From a cartographic point of view, I think this effect works well and with a little adjustment and refinement we could create some magical maps..my only question is that when we are trying to simulate 3D, why don’t we just draw 3D? After all, using exactly the same data I created the below using QGIS2Threejs, you can play with it yourself here (be warned that due to the amount of data it is a little slow)

Using the same data
Using the same data

One thing is for sure, I will be watching this closely and seeing what develops, I suggest you do the same!

Nick D

Dragon_in_Nature

Trying to provide what they don't realise they need

A month into employ with Elliot and the amazing Garsdale Design Team and I am starting to realise the scale of the task ahead….this is the same as almost every other geospatial expert reading this: You could recreate the Earth with enabled 3D and location intelligence but how do you convince people that it is what they need?

For years I’ve read about Business Intelligence Modelling, Smart Cities, Asset Management, Integrated Solutions and all the other really cool phrases doing the rounds at the moment, I’ve been to countless conferences and talks on these super intelligent solutions but when the dust settles and the cold light of day comes, where are the customers to buy it?

Smart City 1

Having sat around the table with some of the top experts in the industry, one thing becomes clear [this is not a sales pitch but to demonstrate a point], Garsdale Design and I can create ANYTHING, cities so smart you have to put your headphones in to block out the breathing…We were playing around and had a small town built in minutes, then using basic GIS we added full attribution which could be reported PER FLOOR of each building and even used as a basis for further analysis. You want the energy efficiency of each building floor? It’s there, you want the building areas blocked by trees, a mere click away….add in demographic data and there is the potential to even find out what type of newspaper each person on each floor reads.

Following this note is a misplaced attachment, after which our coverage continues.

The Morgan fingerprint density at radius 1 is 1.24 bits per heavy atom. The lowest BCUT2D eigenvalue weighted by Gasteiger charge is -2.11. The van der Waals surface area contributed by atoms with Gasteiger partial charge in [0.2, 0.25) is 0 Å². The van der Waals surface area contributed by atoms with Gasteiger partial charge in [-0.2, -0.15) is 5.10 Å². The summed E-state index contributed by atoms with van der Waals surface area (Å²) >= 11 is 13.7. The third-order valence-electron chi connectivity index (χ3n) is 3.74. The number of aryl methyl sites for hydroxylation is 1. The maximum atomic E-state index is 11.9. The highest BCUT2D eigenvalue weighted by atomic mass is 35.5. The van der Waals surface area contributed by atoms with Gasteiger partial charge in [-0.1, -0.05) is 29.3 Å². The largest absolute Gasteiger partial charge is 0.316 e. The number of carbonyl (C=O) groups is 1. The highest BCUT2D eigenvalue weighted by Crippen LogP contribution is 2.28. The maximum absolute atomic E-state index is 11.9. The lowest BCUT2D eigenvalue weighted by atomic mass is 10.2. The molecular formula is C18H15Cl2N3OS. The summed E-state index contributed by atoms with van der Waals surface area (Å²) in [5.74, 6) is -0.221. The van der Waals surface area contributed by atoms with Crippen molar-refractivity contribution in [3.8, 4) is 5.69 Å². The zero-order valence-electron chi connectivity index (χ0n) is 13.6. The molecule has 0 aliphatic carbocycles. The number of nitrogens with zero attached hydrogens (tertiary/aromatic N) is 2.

Like I said, there is nothing that we cannot create given a little time – so why isn’t it mainstream? Surely something so cost effective and mainstream would be selling like hotcakes? You would have thought that the UK Government (Listen up Mr Cameron!) would make this mandatory for Governmental bodies to not only collate the data to a single point but to also make the data more efficient. How many times have we heard that we have to wait while Mr X in one department has to talk to Mrs Y in another department because they “don’t deal” with that specific information….Excuse me, but surely in this day and age, shouldn’t all the data be in one place which everyone has access to? Shouldn’t we be analysing ALL the data rather than a jigsaw with missing pieces which only leads to incomplete answers?

3D GIS Intelligence fig 2

Here is where I think that things have been going wrong – We are rubbish promoters of ourselves. Yup, I just said you were rubbish…..

You, like me, didn’t see the bigger picture until it was too late. We sold the world GIS Server systems and cool shiny web maps but we didn’t sell the whole package….we didn’t sell data management. A lot of you (yes I am assigning a little blame) made a quick buck, sold the server and ran….some TRIED to sell some asset management/ data management but weren’t aware that we were going to get 3D GIS and the ability to integrate all the information into a system which could  join the gaps and churn through it all.

And here is the crux of the problem, we now have the ability to provide smart cities and amazingly clever urban modelling but how do we get people to buy into ANOTHER geospatial fad? What will convince them to take another step?

SmartCity2

We (Garsdale Design Ltd) have a plan….but as a collective we need to start providing more intelligent solutions, stop being lazy with the metadata and do more table joining to make the non-geospatial people realise what they are missing.

 

Dragons8mycat